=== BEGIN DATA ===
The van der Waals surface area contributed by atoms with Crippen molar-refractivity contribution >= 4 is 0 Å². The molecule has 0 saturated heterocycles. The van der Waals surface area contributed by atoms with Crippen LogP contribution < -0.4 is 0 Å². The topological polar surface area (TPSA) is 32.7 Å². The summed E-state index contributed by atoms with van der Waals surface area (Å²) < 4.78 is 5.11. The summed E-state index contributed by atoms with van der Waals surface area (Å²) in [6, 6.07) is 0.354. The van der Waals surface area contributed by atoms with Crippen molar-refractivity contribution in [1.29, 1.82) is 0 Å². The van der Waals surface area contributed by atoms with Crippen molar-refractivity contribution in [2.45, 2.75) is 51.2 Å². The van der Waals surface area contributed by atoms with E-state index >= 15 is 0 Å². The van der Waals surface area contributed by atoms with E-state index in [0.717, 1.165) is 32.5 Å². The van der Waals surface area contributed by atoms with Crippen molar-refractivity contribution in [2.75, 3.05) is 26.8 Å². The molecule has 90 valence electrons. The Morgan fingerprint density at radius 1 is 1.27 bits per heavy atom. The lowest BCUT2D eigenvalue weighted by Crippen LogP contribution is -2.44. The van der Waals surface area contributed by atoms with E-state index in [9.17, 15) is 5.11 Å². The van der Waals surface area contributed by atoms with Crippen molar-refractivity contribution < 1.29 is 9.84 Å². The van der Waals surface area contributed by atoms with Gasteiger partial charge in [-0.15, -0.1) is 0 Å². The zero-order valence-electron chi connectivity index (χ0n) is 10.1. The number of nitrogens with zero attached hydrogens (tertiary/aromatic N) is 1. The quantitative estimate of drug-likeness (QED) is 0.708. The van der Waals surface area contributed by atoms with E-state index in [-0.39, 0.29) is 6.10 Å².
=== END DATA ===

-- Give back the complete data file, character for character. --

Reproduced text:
The van der Waals surface area contributed by atoms with Crippen molar-refractivity contribution >= 4 is 0 Å². The molecule has 0 saturated heterocycles. The van der Waals surface area contributed by atoms with Crippen LogP contribution < -0.4 is 0 Å². The topological polar surface area (TPSA) is 32.7 Å². The summed E-state index contributed by atoms with van der Waals surface area (Å²) < 4.78 is 5.11. The summed E-state index contributed by atoms with van der Waals surface area (Å²) in [6, 6.07) is 0.354. The van der Waals surface area contributed by atoms with Crippen molar-refractivity contribution in [1.29, 1.82) is 0 Å². The van der Waals surface area contributed by atoms with Crippen molar-refractivity contribution in [2.45, 2.75) is 51.2 Å². The van der Waals surface area contributed by atoms with E-state index >= 15 is 0 Å². The van der Waals surface area contributed by atoms with E-state index in [0.717, 1.165) is 32.5 Å². The van der Waals surface area contributed by atoms with Crippen molar-refractivity contribution in [2.75, 3.05) is 26.8 Å². The molecule has 90 valence electrons. The Morgan fingerprint density at radius 1 is 1.27 bits per heavy atom. The lowest BCUT2D eigenvalue weighted by Crippen LogP contribution is -2.44. The van der Waals surface area contributed by atoms with E-state index in [9.17, 15) is 5.11 Å². The van der Waals surface area contributed by atoms with Crippen molar-refractivity contribution < 1.29 is 9.84 Å². The van der Waals surface area contributed by atoms with Gasteiger partial charge in [-0.15, -0.1) is 0 Å². The zero-order valence-electron chi connectivity index (χ0n) is 10.1. The number of nitrogens with zero attached hydrogens (tertiary/aromatic N) is 1. The quantitative estimate of drug-likeness (QED) is 0.708. The van der Waals surface area contributed by atoms with E-state index in [-0.39, 0.29) is 6.10 Å².